Sunday, November 7, 2010

Gateway Gave Me the Gateway

  I originally made this blog out to be for my MST3K style riffs, and then retooled it into my writing blog. This one though, although I’m not deviating from the format again, this one will be a little different. It will also be on target because I use a computer for my writing.
  My old eMachines, a T3624, had a gig and a half of RAM, a 60 GB HDD, a GeForce FX 5500 (clearance at Wal-Mart), Windows XP SP3, a 17” 4:3 monitor and a single core 2.7 gHz processor. Not bad for five years ago.
  Well, the time came when the old thing was not performing well. Oh sure, I kept it in good condition and all, I physically cleaned the inside for dust biannually, but I noticed that more modern software was becoming a hassle to run. Heck, Premier Elements 2.0 wouldn’t run without a huge strain—and thine protests from an 80 decibel cooling fan.
  Although I loved my old bucket, and I still do, I decided that I needed to get a new one.  So, from my paycheck at Majestic Metals, I saved up a bit of cash and nabbed an offer at CostCo (red flag count: 1) that I could not refuse. I found a Gateway (red flag count: 2) DX4320-02e. This was a Windows 7, six gig, quad-core, 640 GB HDD system with a 23” 16:9 monitor all for $749.99 with a $100 automatic rebate. I was sold and so was the computer. I took the box-o-crazy back home, content that I was a few hundred words ahead on schedule in NaNoWriMo, ready to spend the night migrating everything over from my poor 60 gig eMachines.
  This is where my first non-oblivious red flag went up. As soon as I hooked it up next to the eMachine, waited through some startup stuff, and entered my overall password for the thing, it bluescreened on me before I even touched the desktop (red flag count: 3).
  I, being an optimist (but I’m not stupid), was more deeply confused rather than shocked. I wrote down the error, and restarted. It booted twice (?!) (red flag count: 4) after asking if I wanted to boot in safe mode, as if it was trying to tell me that danger (or stupidity) was the only option. I rebooted it, on my toes after two legitimate problems had happened, and updated the drivers. This was after I found no logical connection between an overheating error and a computer that was sitting in 50-degree weather just turning on for the first time. Afterward, everything was great… for about four hours.
  As two AM rolled around, I still sat, well, where I am as I write this, babysitting Windows Easy Transfer in the dark (technically in the basement). Two keyboards, two mice, two monitors, two towers, I looked like I was programming a worthy successor to the sasser worm. I got up to grab a decaffeinated Mountain Dew and take a leak, and Windows decided to go on standby. That wasn’t a big deal; I could just press the spacebar. When I pressed, this happened:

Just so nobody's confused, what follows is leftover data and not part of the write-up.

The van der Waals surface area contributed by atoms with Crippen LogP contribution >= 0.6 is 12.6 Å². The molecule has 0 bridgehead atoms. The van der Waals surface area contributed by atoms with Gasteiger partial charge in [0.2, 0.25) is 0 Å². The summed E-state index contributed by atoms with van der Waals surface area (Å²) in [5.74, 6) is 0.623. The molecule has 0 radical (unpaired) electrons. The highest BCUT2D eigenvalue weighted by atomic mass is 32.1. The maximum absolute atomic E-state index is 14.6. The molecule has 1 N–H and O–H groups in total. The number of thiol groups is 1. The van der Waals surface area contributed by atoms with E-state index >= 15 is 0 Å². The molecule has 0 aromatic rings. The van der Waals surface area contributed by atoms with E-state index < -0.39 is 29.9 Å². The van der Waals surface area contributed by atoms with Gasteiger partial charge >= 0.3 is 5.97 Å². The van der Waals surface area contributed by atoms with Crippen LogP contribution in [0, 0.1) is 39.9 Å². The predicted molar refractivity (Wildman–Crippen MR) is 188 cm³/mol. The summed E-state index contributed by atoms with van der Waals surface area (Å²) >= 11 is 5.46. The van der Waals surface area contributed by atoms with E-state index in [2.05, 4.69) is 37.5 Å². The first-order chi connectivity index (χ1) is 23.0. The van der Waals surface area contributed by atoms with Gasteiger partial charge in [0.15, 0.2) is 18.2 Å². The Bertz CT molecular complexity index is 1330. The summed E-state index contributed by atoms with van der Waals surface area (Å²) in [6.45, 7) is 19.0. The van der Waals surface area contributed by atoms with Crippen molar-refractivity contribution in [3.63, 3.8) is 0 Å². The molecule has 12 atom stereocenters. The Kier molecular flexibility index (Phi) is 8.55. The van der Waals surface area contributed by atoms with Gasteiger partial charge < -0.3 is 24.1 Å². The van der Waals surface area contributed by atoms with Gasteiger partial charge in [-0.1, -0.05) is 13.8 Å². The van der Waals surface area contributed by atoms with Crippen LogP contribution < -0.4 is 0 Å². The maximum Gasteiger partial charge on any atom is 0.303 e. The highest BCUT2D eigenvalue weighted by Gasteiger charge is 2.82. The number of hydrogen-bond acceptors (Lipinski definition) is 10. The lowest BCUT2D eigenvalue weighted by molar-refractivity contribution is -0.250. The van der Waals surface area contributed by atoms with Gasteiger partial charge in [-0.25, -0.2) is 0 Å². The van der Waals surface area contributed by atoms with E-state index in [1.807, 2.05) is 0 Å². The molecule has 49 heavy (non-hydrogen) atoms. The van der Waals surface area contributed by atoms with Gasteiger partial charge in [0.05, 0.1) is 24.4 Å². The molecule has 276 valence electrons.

(red flag count: 83,465,783,783,264!!!)
  That’s right, my advanced Windows 7 machine decided to tumble down from the 64-bit lineage to 8-bit hell, deciding to chill with the TI-99/4 and the Apple III to smoke rolled up ARPANET’s for all time.
  “Dude, you gotta try this stuff! I see MISSING NO.!”
  Box-o-crazy indeed.
  Okay, this did not happen exactly, the password screen had some misplaced pixels here and there looking more like a bad JPEG picture of the screen. Oh, and it froze. (red flag count: 5 for real)
  I started to panic. I turned off the machine, which held 90% of my eMachines HDD data, mind you, and restarted it. I could hear the whispers rushing from the screens cold, dead blackness. Actually, I just heard an odd rhythmic click from the tower. The clock was threatening to chime three in the morning, well past the witching hour, and I decided forced myself to sleep on it.
  Saturday morning hit, a time that I used to spend eating Fruity Pebbles and sitting in front of the Nintendo playing Super Mario as I waited for Pokemon to come on. Hold on a sec, I still do that. Well, there was no time for nostalgia to take over my life; I had an expensive brick to mend!
  And that it was…. A brick…. My new Gateway Computer… was a brick. I listened for that odd clicking sound that came from the night before, and found that it was not coming from the HDD, as common sense would lead me to believe, but from the Ethernet port. There is a top green light and a bottom orange light on every port on every computer with an Ethernet cable. The orange was blinking in synchrony with the clicks.
  Finding that I was clueless in this computer related matter, I threw my head back ferociously, and made a Big No so robust that it would make almost anyone in Star Wars proud.
  (red flag count: 6)
  So I went to Costco, and, bitter but hopeful, I swapped that new and improved brick of a DX4320-02e with a different and better DX4320-02e. This was given in the return line with a scathing and bitter note to Gateway about their fluke and that one unit. Actually, it was a request to destroy the hard drive since I had bank account information on it (I can’t delete if I can’t access), and I was vulgar without the use of cusswords, so I hope that my urgent request went through.
  I swapped it and left, the problem here is that the worst had already passed, yet the story is not finished, so please excuse my lack of something thrilling like “The worst has yet to come, true believers!”
  Anyway, know what happened with that new one? The one that I swapped for the old one?